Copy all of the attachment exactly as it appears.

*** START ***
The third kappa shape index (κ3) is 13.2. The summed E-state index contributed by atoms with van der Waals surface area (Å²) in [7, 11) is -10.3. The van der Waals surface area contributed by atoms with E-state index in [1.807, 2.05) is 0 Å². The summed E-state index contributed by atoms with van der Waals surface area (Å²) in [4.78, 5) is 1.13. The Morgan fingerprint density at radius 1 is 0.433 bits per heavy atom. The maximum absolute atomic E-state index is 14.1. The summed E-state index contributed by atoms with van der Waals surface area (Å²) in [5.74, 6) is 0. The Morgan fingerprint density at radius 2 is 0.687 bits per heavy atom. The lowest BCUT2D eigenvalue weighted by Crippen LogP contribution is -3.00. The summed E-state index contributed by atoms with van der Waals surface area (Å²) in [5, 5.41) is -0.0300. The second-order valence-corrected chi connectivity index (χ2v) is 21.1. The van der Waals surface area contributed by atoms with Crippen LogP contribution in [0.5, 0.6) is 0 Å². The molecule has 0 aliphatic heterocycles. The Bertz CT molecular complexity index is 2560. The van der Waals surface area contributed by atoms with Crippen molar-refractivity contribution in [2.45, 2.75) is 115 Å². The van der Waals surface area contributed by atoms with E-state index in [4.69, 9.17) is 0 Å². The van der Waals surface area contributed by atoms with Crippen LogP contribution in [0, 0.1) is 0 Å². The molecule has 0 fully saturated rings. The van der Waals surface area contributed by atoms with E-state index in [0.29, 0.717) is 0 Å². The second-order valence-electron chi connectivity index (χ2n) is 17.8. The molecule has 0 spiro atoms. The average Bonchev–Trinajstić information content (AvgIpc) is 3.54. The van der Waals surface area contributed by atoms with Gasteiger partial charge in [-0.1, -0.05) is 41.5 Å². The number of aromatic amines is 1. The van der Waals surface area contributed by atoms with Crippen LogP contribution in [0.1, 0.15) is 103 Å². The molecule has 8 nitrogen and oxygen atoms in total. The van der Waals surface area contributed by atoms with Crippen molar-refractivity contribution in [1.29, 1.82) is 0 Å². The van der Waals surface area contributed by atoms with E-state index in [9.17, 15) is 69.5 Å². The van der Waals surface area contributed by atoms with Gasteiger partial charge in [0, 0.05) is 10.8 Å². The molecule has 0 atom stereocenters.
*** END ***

The third kappa shape index (κ3) is 13.2. The summed E-state index contributed by atoms with van der Waals surface area (Å²) in [7, 11) is -10.3. The van der Waals surface area contributed by atoms with E-state index in [1.807, 2.05) is 0 Å². The summed E-state index contributed by atoms with van der Waals surface area (Å²) in [4.78, 5) is 1.13. The Morgan fingerprint density at radius 1 is 0.433 bits per heavy atom. The maximum absolute atomic E-state index is 14.1. The summed E-state index contributed by atoms with van der Waals surface area (Å²) in [5.74, 6) is 0. The Morgan fingerprint density at radius 2 is 0.687 bits per heavy atom. The lowest BCUT2D eigenvalue weighted by Crippen LogP contribution is -3.00. The summed E-state index contributed by atoms with van der Waals surface area (Å²) in [5, 5.41) is -0.0300. The second-order valence-corrected chi connectivity index (χ2v) is 21.1. The van der Waals surface area contributed by atoms with Crippen LogP contribution in [0.5, 0.6) is 0 Å². The molecule has 0 aliphatic heterocycles. The Bertz CT molecular complexity index is 2560. The van der Waals surface area contributed by atoms with Crippen molar-refractivity contribution in [2.45, 2.75) is 115 Å². The van der Waals surface area contributed by atoms with E-state index in [4.69, 9.17) is 0 Å². The van der Waals surface area contributed by atoms with Crippen LogP contribution in [0, 0.1) is 0 Å². The molecule has 0 fully saturated rings. The van der Waals surface area contributed by atoms with E-state index in [0.29, 0.717) is 0 Å². The second-order valence-electron chi connectivity index (χ2n) is 17.8. The molecule has 0 spiro atoms. The average Bonchev–Trinajstić information content (AvgIpc) is 3.54. The van der Waals surface area contributed by atoms with Gasteiger partial charge in [-0.1, -0.05) is 41.5 Å². The number of aromatic amines is 1. The van der Waals surface area contributed by atoms with Crippen LogP contribution in [0.1, 0.15) is 103 Å². The molecule has 8 nitrogen and oxygen atoms in total. The van der Waals surface area contributed by atoms with Crippen molar-refractivity contribution in [1.29, 1.82) is 0 Å². The van der Waals surface area contributed by atoms with E-state index in [9.17, 15) is 69.5 Å². The van der Waals surface area contributed by atoms with Gasteiger partial charge in [0, 0.05) is 10.8 Å². The molecule has 0 atom stereocenters.